Sepideh Mehraban, a contemporary artist practising between Iran and South Africa, is this month’s artist to watch. She explores themes of landscape and recollection and overlays paint as a means of memory and expression. H&G chats to Sepideh about her work, her influencers and her journey as a young travelling artist.
1. Currently, what is the biggest inspiration or starting off point for your work?
I am interested in exploring the possibilities that painting as a medium, material form, and process of mark-making, re-imagining or inscription reflects personal experience. My PhD project is titled: Veiled narratives: Re-imaging and re-imagining personal history in Post-Apartheid South Africa and Post-Revolutionary Iran.
2. Which artist(s) (and artistic movements even) are your biggest influencers?
The works of a number of artists who deal with the interrelation between the personal and the public understanding of socio-political issues (both historical and contemporary), serve as a practical framework within which I conduct my creative practice. These artists include Christian Boltanski, Bracha Ettinger, Shirin Neshat, Ana Mendieta, Neda Razavipour, Gerhard Richter, Marjane Satrapi, Penny Siopis, Nancy Spero, Antonis Tapies and Cy Twombly.
3. What journey have you taken on as an artist, from first starting out to being recognised and noteworthy today?
I have dreamt of becoming an artist since I was young. My family was extremely supportive and encouraged me to enroll in art school. It hasn’t been either an easy nor short journey but I continue enjoying the process. Being an art graduate requires one to find your voice and be heard and this, in turn, requires encouragement, commitment and passion.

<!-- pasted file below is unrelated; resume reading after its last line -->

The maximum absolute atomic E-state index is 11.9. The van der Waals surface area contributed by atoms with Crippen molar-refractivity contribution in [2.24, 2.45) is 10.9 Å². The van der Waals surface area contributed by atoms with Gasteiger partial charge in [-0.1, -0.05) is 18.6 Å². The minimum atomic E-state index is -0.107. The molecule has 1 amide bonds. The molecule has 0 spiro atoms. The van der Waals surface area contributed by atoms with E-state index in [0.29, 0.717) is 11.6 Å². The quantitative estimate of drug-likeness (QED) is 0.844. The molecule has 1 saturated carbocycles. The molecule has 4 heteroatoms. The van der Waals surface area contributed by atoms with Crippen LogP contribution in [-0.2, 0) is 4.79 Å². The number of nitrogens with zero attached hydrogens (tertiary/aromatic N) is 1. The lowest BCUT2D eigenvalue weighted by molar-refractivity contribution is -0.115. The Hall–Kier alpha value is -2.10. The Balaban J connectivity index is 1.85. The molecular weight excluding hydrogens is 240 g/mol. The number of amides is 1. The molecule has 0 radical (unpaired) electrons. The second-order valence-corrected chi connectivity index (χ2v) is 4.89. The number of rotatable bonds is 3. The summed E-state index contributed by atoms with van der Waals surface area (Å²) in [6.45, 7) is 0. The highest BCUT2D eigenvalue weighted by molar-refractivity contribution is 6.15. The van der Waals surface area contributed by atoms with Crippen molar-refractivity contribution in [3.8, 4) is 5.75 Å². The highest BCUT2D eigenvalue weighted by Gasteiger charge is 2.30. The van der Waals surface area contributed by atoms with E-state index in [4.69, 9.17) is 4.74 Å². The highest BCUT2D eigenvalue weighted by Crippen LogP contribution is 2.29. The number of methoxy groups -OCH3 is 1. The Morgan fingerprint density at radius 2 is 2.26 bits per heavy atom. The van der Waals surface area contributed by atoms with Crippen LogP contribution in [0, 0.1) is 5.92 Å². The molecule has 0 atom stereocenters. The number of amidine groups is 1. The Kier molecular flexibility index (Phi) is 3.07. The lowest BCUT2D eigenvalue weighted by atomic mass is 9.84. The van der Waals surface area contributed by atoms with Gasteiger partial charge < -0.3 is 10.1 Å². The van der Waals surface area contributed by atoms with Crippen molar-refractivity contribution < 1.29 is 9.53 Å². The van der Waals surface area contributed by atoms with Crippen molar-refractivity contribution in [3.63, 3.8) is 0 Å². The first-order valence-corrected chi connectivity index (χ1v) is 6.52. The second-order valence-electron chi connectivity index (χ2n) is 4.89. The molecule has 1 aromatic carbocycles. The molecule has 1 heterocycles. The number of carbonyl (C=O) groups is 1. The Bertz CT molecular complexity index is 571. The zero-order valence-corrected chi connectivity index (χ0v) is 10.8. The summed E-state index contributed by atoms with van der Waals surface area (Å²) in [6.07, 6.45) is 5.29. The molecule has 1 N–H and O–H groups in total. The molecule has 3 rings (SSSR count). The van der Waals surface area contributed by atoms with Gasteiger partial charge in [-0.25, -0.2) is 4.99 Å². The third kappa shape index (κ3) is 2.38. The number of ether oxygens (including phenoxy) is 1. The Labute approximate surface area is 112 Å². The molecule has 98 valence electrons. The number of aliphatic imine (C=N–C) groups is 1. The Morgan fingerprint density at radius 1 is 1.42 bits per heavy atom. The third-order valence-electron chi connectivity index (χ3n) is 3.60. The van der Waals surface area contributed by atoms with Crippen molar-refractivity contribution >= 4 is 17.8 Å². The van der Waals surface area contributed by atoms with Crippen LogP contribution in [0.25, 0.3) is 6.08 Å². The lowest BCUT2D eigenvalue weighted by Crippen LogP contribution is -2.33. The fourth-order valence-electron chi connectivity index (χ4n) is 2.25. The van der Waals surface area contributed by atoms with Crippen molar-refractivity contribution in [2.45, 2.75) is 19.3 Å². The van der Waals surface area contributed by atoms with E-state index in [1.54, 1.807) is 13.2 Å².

4. Do you have any advice or insight for artists working in South Africa?
Dream big and work hard.
5. What is it about the materials and subject matter that you work with that keep you interested and stimulated?
My creative process focusses on the materiality of painting and its performative facility to enact personal experience, pointing to the visual language of mark, making, medium, and surface. I aim to hear the voices of South Africans and Iranians and translate their complex histories of transformation. This is facilitated by ‘collecting’ their personal experiences in the form of (for example) family snapshots and art (visual or otherwise) and recording them as alternative narratives of an ever-elusive ‘truth’.
6. From where do you work?
I work in many different locales and am sensitive of the changing environment. I spend most of my time in my studio in Woodstock in Cape Town. I also lecture part-time at Stellenbosch University and enjoy the varied environment this provides.
For more of Sepideh’s works visit sepideh-mehraban.com.